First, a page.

twi-ny: Rick, you climbed all fifty-eight fourteeners in the Rockies with Emme, beginning when you were sixty-four, and thirteeners might be in your immediate future with Ella. Do you have any other grand adventures coming up, with or without an animal companion?

rc: Yes, this is an often-asked question, especially by people trying to figure out how to discover what their next passion should be and from where that idea might come. Mine came from the unlikely source of following my irrepressible dog who had already discovered her passion.

Now, even though she is gone from this earth, the impact on my life continues as I work to get the inspirational message underlying this book in front of as many eyeballs and hearts as I can.

Increasingly I am hearing that my talks at author events, like the one coming up at the Museum of the Dog on November 8, is inspiring to others. That is as much a gift to me and I am all over it, treating this book as my next adventure. I do still climb and I will continue until I can’t, but I don’t have a goal to reach a number; rather, I want to smell the different roses all the way up to each summit.

twi-ny: Joe, next up for you are a music documentary and a children’s book. Anything you can talk about yet?

jc: Yes, I am working on a music documentary that will likely air on public television in early 2021. The director is Jim Burns, who also directed the terrific PBS pledge-week doc a few years ago about the great songwriter and WWII test pilot Jimmy Van Heusen [Swingin’ with Frank & Bing]. My next book will be about the 1904 baseball season and the first pennant race ever between the New York and Boston teams that became the Yankees and the Red Sox. And the children’s book Pizzarelli and I are planning is built around a song near and dear to our hearts — “I Like Jersey Best.” It will be a trip to the Jersey Shore and other Garden State landmarks as seen through the wondering eyes of two eight-year-olds.

twi-ny: Rick, how did the Museum of the Dog event come about?

rc: They schedule a monthly series called the Author’s Corner. When Joe heard that after thirty-two years the AKC had moved the museum back to New York City, he brought a copy of the book over. They called the next day, excited to have us. I am also doing an article for the AKC community, which is impressively large.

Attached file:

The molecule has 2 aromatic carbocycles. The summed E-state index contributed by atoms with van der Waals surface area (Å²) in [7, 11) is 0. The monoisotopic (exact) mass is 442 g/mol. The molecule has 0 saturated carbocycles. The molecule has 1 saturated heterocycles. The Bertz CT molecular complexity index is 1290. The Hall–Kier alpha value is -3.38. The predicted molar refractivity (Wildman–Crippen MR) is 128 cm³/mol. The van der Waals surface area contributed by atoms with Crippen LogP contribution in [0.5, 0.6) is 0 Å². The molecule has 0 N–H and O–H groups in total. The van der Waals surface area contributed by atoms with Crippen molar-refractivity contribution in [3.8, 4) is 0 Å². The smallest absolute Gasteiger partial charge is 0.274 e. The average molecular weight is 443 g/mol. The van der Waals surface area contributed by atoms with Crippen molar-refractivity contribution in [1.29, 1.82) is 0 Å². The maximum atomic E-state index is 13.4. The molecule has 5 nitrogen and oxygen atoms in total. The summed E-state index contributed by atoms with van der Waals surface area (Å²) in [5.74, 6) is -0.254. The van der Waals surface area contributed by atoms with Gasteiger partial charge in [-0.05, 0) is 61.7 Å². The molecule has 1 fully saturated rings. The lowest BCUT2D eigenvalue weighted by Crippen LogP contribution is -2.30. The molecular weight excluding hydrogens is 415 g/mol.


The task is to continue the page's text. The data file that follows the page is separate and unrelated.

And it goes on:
twi-ny: How would you say your book is different from the many other dog-related books out there?

rc: On the surface it is an easy flowing mix of humor, adventure, and uncanny stories about an improbably older guy following his small dog up the highest mountains in the continental US in pursuit of their new passion in life. Underlying is the joy and inspiration that takes the reader away from all the negatives bombarding us daily and gives us something important to think about.

twi-ny: Speaking of being bombarded, while you’re in New York, what else do you plan to do for fun?

rc: Hunt around for a jazz club; too many are shutting down, but still some of the best jazz in the country is right here in the city.


John Kelly takes on the persona of Samuel Steward in Underneath the Skin (photo by Josef Astor)

John Kelly takes on the persona of Samuel Steward in Underneath the Skin (photo by Josef Astor)

NYU Skirball Center for the Performing Arts
566 La Guardia Pl.
October 11-12, $35-$45, 7:30

“I like to move people. That’s my job, to move people. I’m not an entertainer; I’m an engager,” performance artist extraordinaire John Kelly told me in a phone interview earlier this week as he was hunkered down, preparing his latest show, Underneath the Skin, for its world premiere October 11-12 at NYU’s Skirball Center. For four decades, Kelly has been creating shows in which he takes on the persona of other artists, including Egon Schiele in Pass the Blutwurst, Bitte, Caravaggio in The Escape Artist, Joni Mitchell in Paved Paradise, and Antonin Artaud in Life of Cruelty. In the multimedia Underneath the Skin, Kelly, who is also a visual artist, filmmaker, dancer-choreographer, vocalist, songwriter, and author, explores the life and career of poet, professor, tattoo artist, novelist, diarist, and “sexual renegade” Samuel Steward. The Ohio-born Steward, who died in Berkeley in 1993 at the age of eighty-four, left behind a highly influential legacy despite constant systemic roadblocks because of his sexuality.